Published November 30, 2016 | Version v1
Conference paper Open

Malaria study data integration and information retrieval based on OBO Foundry ontologies

  • 1. University of Pennsylvania, Philadelphia, PA, USA
  • 2. Infectious Diseases Research Collaboration, Kampala, Uganda
  • 3. University of California San Francisco, San Francisco, CA, USA
  • 4. New York University, New York, NY, USA
  • 5. Universidad Peruana Cayetano, Heredia Lima, Peru
  • 6. University of California, San Diego La Jolla, CA, USA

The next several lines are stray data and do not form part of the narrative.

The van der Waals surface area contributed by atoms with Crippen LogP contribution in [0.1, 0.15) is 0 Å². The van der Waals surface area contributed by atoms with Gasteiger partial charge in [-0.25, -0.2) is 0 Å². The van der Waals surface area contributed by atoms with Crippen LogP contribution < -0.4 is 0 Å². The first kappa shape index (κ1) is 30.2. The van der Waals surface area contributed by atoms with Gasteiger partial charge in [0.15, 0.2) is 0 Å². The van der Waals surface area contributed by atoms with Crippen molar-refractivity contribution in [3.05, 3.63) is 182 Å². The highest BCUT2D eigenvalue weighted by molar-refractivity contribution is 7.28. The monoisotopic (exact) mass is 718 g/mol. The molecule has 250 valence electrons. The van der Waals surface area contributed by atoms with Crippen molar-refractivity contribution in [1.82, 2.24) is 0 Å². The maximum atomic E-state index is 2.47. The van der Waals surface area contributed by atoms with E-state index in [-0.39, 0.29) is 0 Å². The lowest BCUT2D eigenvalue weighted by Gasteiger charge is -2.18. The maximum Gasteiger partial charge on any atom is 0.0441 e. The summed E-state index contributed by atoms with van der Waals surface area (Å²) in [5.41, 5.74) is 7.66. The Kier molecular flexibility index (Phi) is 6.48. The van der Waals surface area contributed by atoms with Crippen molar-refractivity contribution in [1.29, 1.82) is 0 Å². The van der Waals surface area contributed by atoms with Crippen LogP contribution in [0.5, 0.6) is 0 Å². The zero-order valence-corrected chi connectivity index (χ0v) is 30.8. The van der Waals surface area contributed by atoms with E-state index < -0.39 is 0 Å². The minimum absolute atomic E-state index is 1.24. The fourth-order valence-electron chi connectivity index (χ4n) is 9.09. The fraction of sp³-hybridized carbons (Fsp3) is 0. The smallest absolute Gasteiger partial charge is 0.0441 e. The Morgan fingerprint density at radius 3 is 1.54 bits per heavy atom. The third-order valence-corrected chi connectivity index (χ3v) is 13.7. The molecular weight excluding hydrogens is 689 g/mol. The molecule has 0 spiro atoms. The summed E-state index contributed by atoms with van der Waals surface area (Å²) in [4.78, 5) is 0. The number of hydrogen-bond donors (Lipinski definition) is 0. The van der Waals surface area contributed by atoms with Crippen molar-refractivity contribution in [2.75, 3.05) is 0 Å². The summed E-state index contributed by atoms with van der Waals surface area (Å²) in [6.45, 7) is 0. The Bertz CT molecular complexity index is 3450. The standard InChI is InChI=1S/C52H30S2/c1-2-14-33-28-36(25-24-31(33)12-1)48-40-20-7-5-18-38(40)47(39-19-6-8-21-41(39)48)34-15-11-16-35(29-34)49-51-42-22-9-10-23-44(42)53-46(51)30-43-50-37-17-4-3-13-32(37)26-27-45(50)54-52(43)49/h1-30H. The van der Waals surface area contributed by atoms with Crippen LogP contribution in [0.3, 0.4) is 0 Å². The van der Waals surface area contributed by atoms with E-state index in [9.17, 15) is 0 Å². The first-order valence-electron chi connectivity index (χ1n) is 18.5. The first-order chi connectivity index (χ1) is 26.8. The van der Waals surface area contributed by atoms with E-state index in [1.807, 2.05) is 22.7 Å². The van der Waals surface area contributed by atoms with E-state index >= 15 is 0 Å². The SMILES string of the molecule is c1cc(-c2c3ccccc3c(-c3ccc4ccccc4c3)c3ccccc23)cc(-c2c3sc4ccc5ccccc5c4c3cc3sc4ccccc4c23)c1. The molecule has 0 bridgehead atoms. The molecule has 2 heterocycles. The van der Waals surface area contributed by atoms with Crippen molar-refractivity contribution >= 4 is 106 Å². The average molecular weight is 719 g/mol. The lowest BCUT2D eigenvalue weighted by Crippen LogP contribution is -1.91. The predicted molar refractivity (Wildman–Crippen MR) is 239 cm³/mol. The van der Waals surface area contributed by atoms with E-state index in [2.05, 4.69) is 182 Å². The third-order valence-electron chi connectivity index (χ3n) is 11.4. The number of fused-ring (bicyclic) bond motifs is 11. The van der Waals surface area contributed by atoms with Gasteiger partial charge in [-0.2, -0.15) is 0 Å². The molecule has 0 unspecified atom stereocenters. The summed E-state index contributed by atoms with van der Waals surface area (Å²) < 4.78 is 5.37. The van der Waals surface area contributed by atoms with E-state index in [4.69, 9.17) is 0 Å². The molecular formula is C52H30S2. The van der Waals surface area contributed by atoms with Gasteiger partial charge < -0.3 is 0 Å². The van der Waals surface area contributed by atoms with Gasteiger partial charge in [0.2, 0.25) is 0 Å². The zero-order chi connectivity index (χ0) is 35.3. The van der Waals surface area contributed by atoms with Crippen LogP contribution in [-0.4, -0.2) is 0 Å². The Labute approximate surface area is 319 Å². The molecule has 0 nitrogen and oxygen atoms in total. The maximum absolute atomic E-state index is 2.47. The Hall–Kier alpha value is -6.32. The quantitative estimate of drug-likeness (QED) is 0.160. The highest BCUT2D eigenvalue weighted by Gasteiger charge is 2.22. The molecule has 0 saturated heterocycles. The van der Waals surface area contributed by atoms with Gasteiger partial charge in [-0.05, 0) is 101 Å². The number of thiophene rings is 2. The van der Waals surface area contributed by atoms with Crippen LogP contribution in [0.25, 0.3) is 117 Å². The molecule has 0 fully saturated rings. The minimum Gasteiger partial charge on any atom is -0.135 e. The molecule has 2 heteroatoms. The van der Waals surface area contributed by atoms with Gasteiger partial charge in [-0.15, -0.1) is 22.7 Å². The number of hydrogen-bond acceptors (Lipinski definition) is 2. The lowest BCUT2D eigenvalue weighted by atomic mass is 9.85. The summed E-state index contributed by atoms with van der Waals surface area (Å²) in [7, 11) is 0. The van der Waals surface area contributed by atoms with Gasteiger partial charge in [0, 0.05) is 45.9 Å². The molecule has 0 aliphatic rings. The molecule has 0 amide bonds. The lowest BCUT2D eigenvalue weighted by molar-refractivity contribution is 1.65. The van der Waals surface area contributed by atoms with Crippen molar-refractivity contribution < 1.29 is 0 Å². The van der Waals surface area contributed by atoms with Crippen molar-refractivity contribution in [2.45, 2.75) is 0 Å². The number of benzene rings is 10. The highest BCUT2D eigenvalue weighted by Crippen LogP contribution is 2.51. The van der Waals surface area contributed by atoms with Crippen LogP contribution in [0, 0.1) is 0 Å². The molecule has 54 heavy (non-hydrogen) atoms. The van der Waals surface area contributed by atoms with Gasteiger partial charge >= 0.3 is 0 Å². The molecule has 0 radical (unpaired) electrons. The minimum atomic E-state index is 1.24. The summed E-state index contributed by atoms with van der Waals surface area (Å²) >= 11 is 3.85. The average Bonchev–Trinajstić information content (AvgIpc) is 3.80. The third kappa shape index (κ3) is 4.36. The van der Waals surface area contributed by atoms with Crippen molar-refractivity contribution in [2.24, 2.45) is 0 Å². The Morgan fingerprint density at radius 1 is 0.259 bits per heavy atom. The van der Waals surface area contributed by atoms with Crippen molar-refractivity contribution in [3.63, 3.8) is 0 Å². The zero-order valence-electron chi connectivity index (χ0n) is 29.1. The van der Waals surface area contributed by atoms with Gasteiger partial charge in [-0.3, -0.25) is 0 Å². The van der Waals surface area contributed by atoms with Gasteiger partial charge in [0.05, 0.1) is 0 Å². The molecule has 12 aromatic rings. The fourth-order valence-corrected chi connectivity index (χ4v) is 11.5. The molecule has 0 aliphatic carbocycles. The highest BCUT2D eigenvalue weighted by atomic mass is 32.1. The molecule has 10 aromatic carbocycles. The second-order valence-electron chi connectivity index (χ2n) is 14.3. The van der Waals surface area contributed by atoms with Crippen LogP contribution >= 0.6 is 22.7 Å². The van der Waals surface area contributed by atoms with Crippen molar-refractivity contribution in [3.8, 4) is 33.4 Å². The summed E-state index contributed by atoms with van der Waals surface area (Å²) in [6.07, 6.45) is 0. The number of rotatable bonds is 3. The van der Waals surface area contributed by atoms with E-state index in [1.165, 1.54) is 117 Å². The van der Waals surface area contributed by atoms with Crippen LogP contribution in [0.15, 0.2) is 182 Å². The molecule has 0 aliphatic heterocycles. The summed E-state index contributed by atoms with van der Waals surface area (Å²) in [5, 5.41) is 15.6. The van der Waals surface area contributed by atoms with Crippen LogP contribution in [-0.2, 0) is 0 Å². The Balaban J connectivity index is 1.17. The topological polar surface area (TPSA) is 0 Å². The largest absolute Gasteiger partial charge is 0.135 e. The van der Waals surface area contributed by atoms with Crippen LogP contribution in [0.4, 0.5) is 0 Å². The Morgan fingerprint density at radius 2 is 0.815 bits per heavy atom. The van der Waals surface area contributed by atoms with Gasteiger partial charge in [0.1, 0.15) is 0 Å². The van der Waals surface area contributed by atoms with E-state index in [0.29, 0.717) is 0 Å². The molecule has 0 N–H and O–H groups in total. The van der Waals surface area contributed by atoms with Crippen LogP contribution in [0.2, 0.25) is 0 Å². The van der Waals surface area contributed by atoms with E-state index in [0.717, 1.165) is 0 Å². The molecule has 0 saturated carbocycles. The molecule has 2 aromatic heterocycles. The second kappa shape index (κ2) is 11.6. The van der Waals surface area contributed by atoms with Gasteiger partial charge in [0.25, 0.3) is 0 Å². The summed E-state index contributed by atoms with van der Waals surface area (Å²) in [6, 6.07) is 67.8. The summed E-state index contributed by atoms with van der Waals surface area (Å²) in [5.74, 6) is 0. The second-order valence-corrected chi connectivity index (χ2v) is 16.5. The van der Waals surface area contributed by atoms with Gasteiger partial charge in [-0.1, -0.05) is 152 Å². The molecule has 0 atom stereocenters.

Abstract— The International Centers of Excellence in Malaria Research (ICEMR) projects involve studies to understand the epidemiology and transmission patterns of malaria in different geographic regions. Two major challenges of integrating data across these projects are: (1) standardization of highly heterogeneous epidemiologic data collected by various ICEMR projects; (2) provision of user-friendly search strategies to identify and retrieve information of interest from the very complex ICEMR data. We pursued an ontology-based strategy to address these challenges. We utilized and contributed to the Open Biological and Biomedical Ontologies to generate a consistent semantic representation of three different ICEMR data dictionaries that included ontology term mappings to data fields and allowed values. This semantic representation of ICEMR data served to guide data loading into a relational database and presentation of the data on web pages in the form of search filters that reveal relationships specified in the ontology and the structure of the underlying data. This effort resulted in the ability to use a common logic for storing and display of data on study participants, their clinical visits, and epidemiological information on their living conditions (dwelling) and geographic location. Users of the Plasmodium Genomics Resource, PlasmoDB, accessing the ICEMR data will be able to search for participants based on environmental factors such as type of dwelling, location or mosquito biting rate, characteristics such as age at enrollment, relevant genotypes or gender and visit data such as laboratory findings, diagnoses, malaria medications, symptoms, and other factors.



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